Further, the assumption that obtaining data from digital devices leads to reliable evidence is flawed. If a person claims certain information is true, and there exists information on their smartphone suggesting otherwise, it is not evidence that they are lying. They may have swapped phones, they may have accessed certain sites or liked certain social media activity for a whole variety of reasons, and they may have been in touch with people whose name spelling appears on watchlists for a whole variety of reasons. And just because a person fleeing persecution from government forces does not want an agent flicking through their photos and messages, it also doesn’t mean that they are automatically lying.
For all these reasons, Privacy International is continuing to monitor and challenge the increasing use of such device extractions surveillance tools around the world, including at borders.
The use of such extraction tools, which are supposed to be used in exceptional circumstances, is part of a broader trend of aiming surveillance and other security technology at asylum seekers and migrants, often on scientifically dubious grounds. In Europe, this includes the use of technology which supposedly identifies if a person is lying based on their ‘micro-gestures’, a person’s origin based on their voice, and their age based on their bones.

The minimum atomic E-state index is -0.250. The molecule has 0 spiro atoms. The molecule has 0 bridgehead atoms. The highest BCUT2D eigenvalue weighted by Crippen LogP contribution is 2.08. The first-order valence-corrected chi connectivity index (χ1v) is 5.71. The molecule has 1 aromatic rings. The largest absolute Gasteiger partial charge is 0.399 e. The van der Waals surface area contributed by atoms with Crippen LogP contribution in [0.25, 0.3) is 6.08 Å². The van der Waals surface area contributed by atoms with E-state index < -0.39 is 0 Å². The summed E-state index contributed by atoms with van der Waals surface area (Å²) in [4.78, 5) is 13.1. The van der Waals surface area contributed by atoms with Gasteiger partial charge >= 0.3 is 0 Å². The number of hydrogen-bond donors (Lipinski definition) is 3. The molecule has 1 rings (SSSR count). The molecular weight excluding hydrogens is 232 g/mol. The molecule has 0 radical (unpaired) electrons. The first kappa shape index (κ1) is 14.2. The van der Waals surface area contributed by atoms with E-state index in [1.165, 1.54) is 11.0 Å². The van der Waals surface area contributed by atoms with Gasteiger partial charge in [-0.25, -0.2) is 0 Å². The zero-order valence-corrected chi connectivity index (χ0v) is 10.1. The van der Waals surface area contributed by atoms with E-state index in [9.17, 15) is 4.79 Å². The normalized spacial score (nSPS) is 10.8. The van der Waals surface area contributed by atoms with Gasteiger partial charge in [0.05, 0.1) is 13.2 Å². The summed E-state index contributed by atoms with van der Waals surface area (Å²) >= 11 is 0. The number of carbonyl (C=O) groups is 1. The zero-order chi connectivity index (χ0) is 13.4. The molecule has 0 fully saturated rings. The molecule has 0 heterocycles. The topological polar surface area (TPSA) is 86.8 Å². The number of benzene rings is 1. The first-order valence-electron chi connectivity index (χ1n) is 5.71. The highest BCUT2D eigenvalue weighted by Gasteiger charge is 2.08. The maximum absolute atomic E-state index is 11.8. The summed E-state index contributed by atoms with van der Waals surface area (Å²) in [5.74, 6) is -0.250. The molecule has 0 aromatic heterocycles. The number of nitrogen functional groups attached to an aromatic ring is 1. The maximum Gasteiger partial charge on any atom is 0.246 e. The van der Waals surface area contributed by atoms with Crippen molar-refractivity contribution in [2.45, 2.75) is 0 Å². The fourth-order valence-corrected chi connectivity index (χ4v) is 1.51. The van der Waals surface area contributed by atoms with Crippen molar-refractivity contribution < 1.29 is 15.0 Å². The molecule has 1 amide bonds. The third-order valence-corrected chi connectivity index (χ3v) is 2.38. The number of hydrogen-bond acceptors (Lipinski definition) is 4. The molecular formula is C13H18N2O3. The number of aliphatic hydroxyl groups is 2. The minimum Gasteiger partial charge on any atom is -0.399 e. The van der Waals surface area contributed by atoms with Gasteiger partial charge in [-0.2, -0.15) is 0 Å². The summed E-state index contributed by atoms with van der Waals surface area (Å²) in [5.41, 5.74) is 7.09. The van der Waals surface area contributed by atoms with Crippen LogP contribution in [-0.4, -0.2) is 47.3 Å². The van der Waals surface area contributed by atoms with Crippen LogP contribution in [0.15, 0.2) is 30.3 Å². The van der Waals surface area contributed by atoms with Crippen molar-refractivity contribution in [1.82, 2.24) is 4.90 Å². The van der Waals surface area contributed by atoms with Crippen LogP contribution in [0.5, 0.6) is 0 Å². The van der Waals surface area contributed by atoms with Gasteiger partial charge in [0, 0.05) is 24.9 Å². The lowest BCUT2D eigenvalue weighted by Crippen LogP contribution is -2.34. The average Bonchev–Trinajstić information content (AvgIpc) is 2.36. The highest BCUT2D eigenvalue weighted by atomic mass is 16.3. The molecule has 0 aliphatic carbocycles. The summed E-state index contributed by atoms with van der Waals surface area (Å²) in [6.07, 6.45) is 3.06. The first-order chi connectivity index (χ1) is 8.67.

The interjection of for-profit actors such as surveillance companies offering easy technological solutions into this highly complex issue is inherently dangerous.
Millions of people being forced to migrate because of war, persecution, and climate change is a call for urgent political and social action, not a business opportunity.